Paddling the Senses



But especially he loved to run in the dim twilight of the summer midnights, listening to the subdued and sleepy murmurs of the forest, reading signs and sounds as man may read a book, and seeking for the mysterious something that called – called, waking or sleeping, at all times, for him to come.
Jack London

Iam paddling up a tranquil river in a wooden strip-built kayak I made a few years ago. She’s a lovely old-world thing, a pleasurable creature to paddle, sturdy and solid rather than sleek and streamlined, but she gets along well enough if I may humbly say. I named her ‘Little Witch II’ after my mum, and to succeed Little Witch – a plywood boat built by her father, my grandfather, many years before I was born.

In the reflective mood of a reflective river on a reflective day I could hear all the past noises of my tools and labours during the many enjoyable and therapeutic hours building the kayak. Not only could I hear the obvious noises such as power drills, circular saws and belt sanders, I also heard more subtle noises. I heard the sharp blade of my plane singing as it sliced wood-shavings from the planks; I heard the planks too, softly creaking in compliance when glued and clamped into place; if I listened closely I could almost hear the individual grains of a new sheet of sandpaper cutting sawdust while smoothing the wood.

I could hear even quieter noises too. I heard the silence of the garage while surveying my latest building session; I heard voices in my head – sometimes satisfied, sometimes questioning; I heard blood pumping through my heart as Little Witch II started coming to life, as though she was about to float off her trestles and paddle out the garage of her own accord; and I heard the water which on a day just like this would soon be lapping along her form.

Sounds on the water can be blurry and hypnotic; they can be sharp and precise too. Amid all those noises built into my kayak I also hear the actual noises of the day – the rhythmic sloshing of my paddle through the water, the mesmeric sluicing of waves caressing my kayak – and I have lost track of time. That’s when I notice I’m herding an ever-growing flock of waterbirds up the river. Most of them were swamp hens treading through reeds along the riverbanks, which was happening quite innocuously in my peripherals for a while. But as the river began narrowing and the reeds gave way to open banks, the hens were forced to take to the air. Their screeches, the beat of their wings and the skipping of their feet over the water while taking flight seemed innocuous at first too, but as the flock grew the cacophony became somewhat noisy. Why didn’t they simply take refuge in the reeds and let me pass by? To this question I had no answer.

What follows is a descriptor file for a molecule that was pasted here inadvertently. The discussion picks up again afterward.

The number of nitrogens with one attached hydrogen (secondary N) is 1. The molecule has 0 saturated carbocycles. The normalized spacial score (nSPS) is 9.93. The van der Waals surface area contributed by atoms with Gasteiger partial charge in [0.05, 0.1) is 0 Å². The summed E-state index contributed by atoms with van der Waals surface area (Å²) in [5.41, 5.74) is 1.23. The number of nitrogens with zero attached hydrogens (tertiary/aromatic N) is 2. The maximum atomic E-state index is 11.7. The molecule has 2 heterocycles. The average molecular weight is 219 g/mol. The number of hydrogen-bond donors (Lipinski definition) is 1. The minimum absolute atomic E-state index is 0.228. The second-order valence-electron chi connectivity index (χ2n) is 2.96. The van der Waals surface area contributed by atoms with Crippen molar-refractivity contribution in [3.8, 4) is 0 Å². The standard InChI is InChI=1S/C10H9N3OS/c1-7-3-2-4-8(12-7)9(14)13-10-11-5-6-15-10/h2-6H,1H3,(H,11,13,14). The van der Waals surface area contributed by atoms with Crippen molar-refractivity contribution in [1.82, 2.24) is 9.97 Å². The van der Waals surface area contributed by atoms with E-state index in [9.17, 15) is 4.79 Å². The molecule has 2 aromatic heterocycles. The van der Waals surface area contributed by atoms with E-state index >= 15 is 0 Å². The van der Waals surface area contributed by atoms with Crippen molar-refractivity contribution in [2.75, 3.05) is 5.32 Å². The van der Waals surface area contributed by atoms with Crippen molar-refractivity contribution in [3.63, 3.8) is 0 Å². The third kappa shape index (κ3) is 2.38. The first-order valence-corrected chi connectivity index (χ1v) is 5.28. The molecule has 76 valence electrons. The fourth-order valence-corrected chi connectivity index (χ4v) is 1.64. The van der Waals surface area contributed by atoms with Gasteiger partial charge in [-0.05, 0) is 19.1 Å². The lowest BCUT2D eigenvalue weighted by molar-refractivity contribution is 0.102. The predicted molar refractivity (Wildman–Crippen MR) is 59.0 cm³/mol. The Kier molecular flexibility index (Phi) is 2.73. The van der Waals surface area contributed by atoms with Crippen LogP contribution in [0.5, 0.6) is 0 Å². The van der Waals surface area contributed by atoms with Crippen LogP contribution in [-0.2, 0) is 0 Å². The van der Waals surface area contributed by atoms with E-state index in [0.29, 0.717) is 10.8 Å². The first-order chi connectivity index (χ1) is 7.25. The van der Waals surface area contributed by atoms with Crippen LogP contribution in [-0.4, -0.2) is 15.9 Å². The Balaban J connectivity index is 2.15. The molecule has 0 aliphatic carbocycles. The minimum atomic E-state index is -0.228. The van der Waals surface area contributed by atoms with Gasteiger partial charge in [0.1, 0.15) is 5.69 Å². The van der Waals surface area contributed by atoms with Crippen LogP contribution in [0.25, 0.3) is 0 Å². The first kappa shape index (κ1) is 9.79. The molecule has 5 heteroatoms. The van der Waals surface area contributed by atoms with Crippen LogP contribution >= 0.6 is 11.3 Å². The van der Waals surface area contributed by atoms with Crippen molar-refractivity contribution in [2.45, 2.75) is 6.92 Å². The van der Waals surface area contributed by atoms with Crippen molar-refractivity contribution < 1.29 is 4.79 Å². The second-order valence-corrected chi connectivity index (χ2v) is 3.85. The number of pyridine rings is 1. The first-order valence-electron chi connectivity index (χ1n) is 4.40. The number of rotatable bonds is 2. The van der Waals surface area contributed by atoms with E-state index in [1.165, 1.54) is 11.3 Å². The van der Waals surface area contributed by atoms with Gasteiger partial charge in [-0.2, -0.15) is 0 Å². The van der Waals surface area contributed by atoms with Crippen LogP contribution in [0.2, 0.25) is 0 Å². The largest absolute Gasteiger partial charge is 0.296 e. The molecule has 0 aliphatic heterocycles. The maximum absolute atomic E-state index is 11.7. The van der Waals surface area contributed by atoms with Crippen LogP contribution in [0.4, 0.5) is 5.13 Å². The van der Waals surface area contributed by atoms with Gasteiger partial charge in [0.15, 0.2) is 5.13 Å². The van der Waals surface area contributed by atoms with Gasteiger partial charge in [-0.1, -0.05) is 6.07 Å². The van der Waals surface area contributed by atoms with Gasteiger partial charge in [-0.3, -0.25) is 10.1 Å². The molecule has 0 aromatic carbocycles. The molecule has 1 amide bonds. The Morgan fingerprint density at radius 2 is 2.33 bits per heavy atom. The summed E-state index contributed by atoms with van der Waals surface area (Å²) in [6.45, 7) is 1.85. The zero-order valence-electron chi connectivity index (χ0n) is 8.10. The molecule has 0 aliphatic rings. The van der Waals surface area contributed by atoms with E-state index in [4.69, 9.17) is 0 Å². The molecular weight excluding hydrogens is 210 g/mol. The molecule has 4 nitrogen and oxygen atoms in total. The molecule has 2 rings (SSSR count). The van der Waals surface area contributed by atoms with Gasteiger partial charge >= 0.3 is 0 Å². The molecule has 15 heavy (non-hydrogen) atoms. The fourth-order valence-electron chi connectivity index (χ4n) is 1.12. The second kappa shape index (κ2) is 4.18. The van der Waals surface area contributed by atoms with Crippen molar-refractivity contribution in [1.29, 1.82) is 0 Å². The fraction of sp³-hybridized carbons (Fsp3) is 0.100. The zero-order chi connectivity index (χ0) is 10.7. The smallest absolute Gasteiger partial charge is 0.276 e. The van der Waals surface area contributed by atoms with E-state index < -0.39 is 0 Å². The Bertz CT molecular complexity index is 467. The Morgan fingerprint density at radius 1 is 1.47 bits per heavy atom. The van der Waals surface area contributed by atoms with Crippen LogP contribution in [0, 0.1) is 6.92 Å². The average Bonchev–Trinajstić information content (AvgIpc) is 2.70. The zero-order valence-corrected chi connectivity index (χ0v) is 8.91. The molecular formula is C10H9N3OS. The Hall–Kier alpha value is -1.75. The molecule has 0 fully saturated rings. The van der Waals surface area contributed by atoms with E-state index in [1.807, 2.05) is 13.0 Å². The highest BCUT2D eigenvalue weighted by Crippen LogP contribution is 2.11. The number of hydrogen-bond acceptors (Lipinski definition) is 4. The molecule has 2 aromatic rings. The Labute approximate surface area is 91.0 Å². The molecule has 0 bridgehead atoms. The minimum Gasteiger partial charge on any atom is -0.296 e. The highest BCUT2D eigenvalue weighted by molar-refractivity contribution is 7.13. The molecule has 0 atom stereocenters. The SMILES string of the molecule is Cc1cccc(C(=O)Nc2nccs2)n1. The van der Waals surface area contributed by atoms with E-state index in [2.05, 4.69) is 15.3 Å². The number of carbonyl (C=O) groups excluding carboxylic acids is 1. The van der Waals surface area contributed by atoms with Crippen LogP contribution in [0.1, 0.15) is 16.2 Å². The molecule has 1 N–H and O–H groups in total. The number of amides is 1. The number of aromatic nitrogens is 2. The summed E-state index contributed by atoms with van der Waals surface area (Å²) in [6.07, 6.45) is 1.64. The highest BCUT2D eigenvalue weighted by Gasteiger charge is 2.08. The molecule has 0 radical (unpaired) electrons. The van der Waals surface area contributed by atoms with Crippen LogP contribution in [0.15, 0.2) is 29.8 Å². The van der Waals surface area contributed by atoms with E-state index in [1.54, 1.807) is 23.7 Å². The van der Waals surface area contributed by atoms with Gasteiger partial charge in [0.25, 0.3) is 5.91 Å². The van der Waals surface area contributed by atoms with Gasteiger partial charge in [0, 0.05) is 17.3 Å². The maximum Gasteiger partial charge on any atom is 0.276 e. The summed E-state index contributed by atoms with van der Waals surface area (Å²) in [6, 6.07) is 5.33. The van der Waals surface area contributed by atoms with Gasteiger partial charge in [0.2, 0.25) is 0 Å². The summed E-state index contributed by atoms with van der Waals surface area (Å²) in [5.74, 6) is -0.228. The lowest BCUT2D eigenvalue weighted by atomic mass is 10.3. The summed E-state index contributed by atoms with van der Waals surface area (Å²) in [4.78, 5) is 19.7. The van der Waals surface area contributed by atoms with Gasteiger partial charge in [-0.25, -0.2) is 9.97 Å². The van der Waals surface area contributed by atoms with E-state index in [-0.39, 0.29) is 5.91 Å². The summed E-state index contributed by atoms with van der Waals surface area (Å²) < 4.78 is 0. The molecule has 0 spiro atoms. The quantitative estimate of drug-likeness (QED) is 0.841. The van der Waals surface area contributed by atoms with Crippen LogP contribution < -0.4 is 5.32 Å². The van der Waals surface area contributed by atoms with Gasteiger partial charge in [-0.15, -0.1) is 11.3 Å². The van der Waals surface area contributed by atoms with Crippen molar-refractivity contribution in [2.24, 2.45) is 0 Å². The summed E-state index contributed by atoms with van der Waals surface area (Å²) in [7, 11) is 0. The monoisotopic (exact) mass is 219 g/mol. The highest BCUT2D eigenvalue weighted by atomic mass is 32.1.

Added to the noise of multiple flapping wings, overhead I could hear a bird of prey whistling its song. It swooped from above, took a swamp hen chick into its talons, perched on a nearby overhanging tree bough and began eating.

I was also blessed by the presence of three black swans majestically honking their way along with the flock. Some ducks quacked into the choir, and with the ski-landing of two pelicans dropping in to check on things, I, as the lone paddler, was the quietest creature in the group.

The scene came to a crescendo when the tidal river ended at a pool where a freshwater creek fed in. Cliffs folded up from the riverbanks thus containing the hundreds of birds which had accumulated aft of my bow. It was quite the amphitheatre indeed. I floated to a stop and shut my eyes for a while to listen to the impromptu nature-song.

After who knows how long, I opened my eyes, turned my wooden kayak around and left the birds behind. Their song faded as I paddled back downriver and was again left with my own noises. I could hear the water of my youth calling me to the garage to build my kayak; could hear the sounds of the same water which probably called my grandfather to do the same. In between I could hear the water calling my mum too. She was sitting contentedly in my memory on a riverbank with a fishing line in the water.

The water called us all.

About Blair Paterson

Blair grew up and lives in Sydney’s Inner West. He first realised a love of nature and the outdoors during weekends and holidays with his family on the Hawkesbury River. From humble childhood pastimes building billycarts and tree houses to spending large chunks of time in the bush, Blair now embarks on outdoor pursuits whenever and however possible – by foot, kayak, bicycle or other. He has worked in Environmental Management and currently Outdoor Education. Some of his fondest travels to date have been around Australia and through the Indian Himalayas.
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